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William Barnum
Chair of the Democratic National Committee
In office
March 4, 1877 – April 30, 1889
Preceded byAbram Hewitt
Succeeded byCalvin S. Brice
United States Senator
from Connecticut
In office
May 18, 1876 – March 3, 1879
Preceded byJames E. English
Succeeded byOrville H. Platt
Member of the U.S. House of Representatives
from Connecticut's 4th district
In office
March 4, 1867 – May 18, 1876
Preceded byJohn Henry Hubbard
Succeeded byLevi Warner
Personal details
Born(1818-09-17)September 17, 1818
Boston Corners, Massachusetts, U.S.
DiedApril 30, 1889(1889-04-30) (aged 70)
Lime Rock, Connecticut, U.S.
Political partyDemocratic
SpouseCharlotte Anne Burrell

William Henry Barnum (September 17, 1818 – April 30, 1889) was an American politician, serving as a state representative, congressman, U.S. senator, and finally as chairman of the Democratic National Committee. He was also known as "Seven Mule Barnum".

Life and career

Barnum was born in Berkshire County, Massachusetts, the son of Laura (Tibbals) and Milo Barnum.[1] Barnum moved to Lime Rock, Connecticut, and served in the state house of representatives from 1851 to 1852. He then served in the United States House of Representatives for Connecticut's 4th District from March 4, 1867, until his resignation on May 18, 1876. Barnum then became a U.S. senator, serving until March 3, 1879. He was chairman of the DNC from 1877 to 1889. He died in Lime Rock on April 30, 1889, and is buried in Lime Rock Cemetery.

In addition to Barnum's political attainments — which also include defeating his third cousin, the famous showman P. T. Barnum, for Congress, and notably being the longest-serving chair of the Democratic National Committee — Barnum was a prominent industrialist. The Barnum Richardson Company, of which he was chief executive, was headquartered in Lime Rock (now a neighborhood of Lakeville), and was the leading company in the Salisbury iron district of that time, owning or controlling iron mines, charcoal production resources, limestone quarries, and rail transportation. Barnum Richardson Company was also the preeminent manufacturer of railroad car wheels at a time when the railroad industry held a place in the economy analogous to the computer industry today.

In 1872 he partnered with Collis P. Huntington to finance Ensign Manufacturing Company, a railroad freight car manufacturer. Among Ensign's products were the largest wooden hopper cars built for the Central Pacific Railroad as well as a large number of high-capacity wood boxcars for the Southern Pacific Railroad (both railroads were controlled in part by Huntington). Ensign was one of the 13 companies that merged in 1899 to form the American Car and Foundry Company.[2][3]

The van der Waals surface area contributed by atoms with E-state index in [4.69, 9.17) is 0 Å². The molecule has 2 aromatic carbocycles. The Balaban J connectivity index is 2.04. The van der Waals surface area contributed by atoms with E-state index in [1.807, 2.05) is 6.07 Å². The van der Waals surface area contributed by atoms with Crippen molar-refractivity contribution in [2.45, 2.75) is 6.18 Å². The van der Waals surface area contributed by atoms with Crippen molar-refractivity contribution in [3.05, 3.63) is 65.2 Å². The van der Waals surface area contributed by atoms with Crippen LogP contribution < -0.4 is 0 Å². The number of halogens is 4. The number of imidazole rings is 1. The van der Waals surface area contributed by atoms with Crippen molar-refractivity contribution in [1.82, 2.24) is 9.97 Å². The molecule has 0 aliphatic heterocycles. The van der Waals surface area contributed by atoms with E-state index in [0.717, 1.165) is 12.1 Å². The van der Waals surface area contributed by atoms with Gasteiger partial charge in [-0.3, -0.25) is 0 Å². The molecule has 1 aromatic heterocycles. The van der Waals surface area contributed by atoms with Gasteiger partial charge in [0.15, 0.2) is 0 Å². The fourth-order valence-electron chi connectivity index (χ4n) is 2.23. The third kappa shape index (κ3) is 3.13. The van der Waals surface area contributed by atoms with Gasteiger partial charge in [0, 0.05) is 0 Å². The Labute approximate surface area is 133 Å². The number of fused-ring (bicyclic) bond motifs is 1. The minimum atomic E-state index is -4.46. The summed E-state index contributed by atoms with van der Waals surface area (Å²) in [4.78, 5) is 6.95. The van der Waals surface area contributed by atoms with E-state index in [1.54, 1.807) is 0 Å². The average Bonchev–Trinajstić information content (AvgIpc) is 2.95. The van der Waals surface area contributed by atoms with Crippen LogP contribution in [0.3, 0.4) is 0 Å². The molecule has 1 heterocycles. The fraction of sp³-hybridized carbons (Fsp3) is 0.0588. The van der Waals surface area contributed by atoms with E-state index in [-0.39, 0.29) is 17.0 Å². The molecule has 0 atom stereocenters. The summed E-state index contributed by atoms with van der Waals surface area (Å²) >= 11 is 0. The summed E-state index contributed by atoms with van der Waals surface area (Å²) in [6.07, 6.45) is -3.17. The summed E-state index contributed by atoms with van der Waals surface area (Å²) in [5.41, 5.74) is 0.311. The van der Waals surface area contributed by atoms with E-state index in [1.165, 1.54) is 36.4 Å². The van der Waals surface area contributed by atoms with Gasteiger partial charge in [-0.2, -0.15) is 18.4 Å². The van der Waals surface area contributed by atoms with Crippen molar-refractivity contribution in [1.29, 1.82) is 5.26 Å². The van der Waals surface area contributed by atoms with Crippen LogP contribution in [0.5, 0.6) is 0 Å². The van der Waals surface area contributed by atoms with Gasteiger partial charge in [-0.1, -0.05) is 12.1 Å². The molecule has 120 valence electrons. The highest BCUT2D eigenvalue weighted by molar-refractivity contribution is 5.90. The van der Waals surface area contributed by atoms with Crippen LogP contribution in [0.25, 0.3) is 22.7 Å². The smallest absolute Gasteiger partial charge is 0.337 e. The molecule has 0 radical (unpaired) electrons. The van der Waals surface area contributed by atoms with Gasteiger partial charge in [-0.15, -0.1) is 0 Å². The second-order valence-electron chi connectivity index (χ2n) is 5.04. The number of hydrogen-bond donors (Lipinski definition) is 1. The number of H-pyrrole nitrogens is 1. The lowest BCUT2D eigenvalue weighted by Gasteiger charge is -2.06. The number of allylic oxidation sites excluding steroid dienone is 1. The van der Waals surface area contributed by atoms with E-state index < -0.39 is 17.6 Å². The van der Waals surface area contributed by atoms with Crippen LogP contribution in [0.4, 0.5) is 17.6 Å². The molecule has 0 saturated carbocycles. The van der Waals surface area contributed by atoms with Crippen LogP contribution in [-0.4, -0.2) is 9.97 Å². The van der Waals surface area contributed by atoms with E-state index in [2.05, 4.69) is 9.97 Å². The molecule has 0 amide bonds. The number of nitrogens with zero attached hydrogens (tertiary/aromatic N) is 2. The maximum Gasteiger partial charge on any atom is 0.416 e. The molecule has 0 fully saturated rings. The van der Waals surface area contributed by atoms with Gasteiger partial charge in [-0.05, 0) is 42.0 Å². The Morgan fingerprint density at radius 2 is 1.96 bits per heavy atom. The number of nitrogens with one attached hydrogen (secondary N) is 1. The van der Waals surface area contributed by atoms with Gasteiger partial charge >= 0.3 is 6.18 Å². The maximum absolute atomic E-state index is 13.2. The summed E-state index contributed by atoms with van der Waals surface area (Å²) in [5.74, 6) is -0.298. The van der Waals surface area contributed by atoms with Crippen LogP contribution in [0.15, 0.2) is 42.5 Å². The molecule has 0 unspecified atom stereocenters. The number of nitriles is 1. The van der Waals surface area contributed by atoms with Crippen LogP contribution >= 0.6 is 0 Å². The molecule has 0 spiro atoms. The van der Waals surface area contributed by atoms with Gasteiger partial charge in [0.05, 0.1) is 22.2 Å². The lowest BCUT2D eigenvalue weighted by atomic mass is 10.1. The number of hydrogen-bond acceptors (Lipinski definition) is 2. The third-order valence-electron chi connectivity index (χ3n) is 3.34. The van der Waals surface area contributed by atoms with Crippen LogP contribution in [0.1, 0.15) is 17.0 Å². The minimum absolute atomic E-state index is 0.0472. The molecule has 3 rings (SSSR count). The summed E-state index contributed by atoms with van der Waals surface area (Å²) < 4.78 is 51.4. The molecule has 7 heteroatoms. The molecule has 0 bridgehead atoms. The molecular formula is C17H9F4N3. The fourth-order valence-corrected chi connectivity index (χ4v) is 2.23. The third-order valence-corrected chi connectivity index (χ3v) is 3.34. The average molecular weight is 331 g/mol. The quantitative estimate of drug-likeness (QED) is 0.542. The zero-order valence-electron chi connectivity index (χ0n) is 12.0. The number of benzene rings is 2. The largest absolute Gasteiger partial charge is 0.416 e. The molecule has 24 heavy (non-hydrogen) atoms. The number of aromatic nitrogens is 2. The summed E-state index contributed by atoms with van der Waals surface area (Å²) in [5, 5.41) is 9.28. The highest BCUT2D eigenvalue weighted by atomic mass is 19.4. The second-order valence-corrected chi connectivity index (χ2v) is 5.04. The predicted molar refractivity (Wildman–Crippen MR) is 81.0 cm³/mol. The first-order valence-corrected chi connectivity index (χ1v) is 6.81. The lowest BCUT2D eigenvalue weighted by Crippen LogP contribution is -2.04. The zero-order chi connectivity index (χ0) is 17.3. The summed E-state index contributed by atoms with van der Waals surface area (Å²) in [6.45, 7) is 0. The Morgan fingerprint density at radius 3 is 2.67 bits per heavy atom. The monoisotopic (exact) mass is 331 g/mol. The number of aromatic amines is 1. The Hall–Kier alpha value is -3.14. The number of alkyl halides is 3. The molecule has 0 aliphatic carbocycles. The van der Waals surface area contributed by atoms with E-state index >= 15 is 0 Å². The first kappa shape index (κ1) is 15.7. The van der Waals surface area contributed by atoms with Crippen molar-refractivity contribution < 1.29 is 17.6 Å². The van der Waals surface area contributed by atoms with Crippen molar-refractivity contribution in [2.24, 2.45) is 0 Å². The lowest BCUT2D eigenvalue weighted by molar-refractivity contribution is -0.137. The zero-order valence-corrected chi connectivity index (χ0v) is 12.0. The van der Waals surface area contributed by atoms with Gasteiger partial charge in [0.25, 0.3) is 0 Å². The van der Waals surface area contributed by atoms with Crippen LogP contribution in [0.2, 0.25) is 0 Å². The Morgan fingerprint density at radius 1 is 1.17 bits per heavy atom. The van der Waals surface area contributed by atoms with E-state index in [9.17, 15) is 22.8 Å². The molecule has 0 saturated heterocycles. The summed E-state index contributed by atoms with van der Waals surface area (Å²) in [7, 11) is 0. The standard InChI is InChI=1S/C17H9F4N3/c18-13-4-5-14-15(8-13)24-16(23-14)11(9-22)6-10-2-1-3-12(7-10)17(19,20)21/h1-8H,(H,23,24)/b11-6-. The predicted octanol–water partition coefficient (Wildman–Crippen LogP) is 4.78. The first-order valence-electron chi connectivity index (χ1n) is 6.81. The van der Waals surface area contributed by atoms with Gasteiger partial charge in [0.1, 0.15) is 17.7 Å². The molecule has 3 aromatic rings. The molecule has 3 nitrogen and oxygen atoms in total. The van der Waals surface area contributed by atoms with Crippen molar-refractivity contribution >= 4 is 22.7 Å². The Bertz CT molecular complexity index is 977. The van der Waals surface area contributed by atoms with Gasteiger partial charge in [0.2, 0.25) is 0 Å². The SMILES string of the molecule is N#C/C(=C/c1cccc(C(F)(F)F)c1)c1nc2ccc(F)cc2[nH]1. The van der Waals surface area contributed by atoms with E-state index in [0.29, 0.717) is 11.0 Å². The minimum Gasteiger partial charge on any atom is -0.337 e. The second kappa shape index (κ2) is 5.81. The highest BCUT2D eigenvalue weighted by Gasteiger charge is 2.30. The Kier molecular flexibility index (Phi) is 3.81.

William H. Barnum was a founder of the Barnum & Richardson Company of Lime Rock, Connecticut, and Chicago, Illinois. The corporation grew to immense profitability and industrial volume, and became one of the foremost metal products manufacturers in the world. William H. Barnum had a nephew, Milo Barnum Richardson, who was a leader in New York City finance and insurance, having acted as a founder of the New York City branch of the Caledonian Life Insurance Company of Scotland. Milo B. Richardson, who also was a leader in the development and management of New England railroads, served as president of the Barnum & Richardson Company. Through the marriage of his sister to Connecticut industrialist and financier Leonard Richardson, William H. Barnum was collaterally related to the Jacob Bunn and John Whitfield Bunn industrial and financial family of Springfield, and Chicago, Illinois.

William H. Barnum was a pioneer in religious tolerance. Although an Episcopalian (he was the principal donor for the construction of, and chairman of the incorporators of Trinity Episcopal Church in Lime Rock), he did not discriminate against Roman Catholics as so many in that area of New England did at the time. Notably, according to several stories in 1883 in the New York Times, he contributed around $6,000 to St. Mary's Roman Catholic Church of Lakeville, and later contributed $500 to build a new Roman Catholic church in Cornwall Bridge. Importantly, when the local community angrily responded to the raising of a crucifix by the local Catholic priest by demanding that Barnum fire all his Catholic workmen, he declined to do so.


  1. ^ "The Political Graveyard: Steel and Metal Industry Politicians in Connecticut".
  2. ^ "Ensign Manufacturing Company". Mid-Continent Railway Museum. April 9, 2006. Retrieved April 15, 2008.
  3. ^ White, John H. Jr. (1993). The American Railroad Freight Car: From the Wood-Car Era to the Coming of Steel. Baltimore: Johns Hopkins University Press. pp. 142, 202, 347. ISBN 0-8018-4404-5. OCLC 26130632.
U.S. House of Representatives Preceded byJohn Henry Hubbard Member of the U.S. House of Representativesfrom Connecticut's 4th congressional district 1867–1876 Succeeded byLevi Warner U.S. Senate Preceded byJames E. English U.S. Senator (Class 3) from Connecticut 1876–1879 Served alongside: William W. Eaton Succeeded byOrville H. Platt Party political offices Preceded byAbram Hewitt Chair of the Democratic National Committee 1877–1889 Succeeded byCalvin S. Brice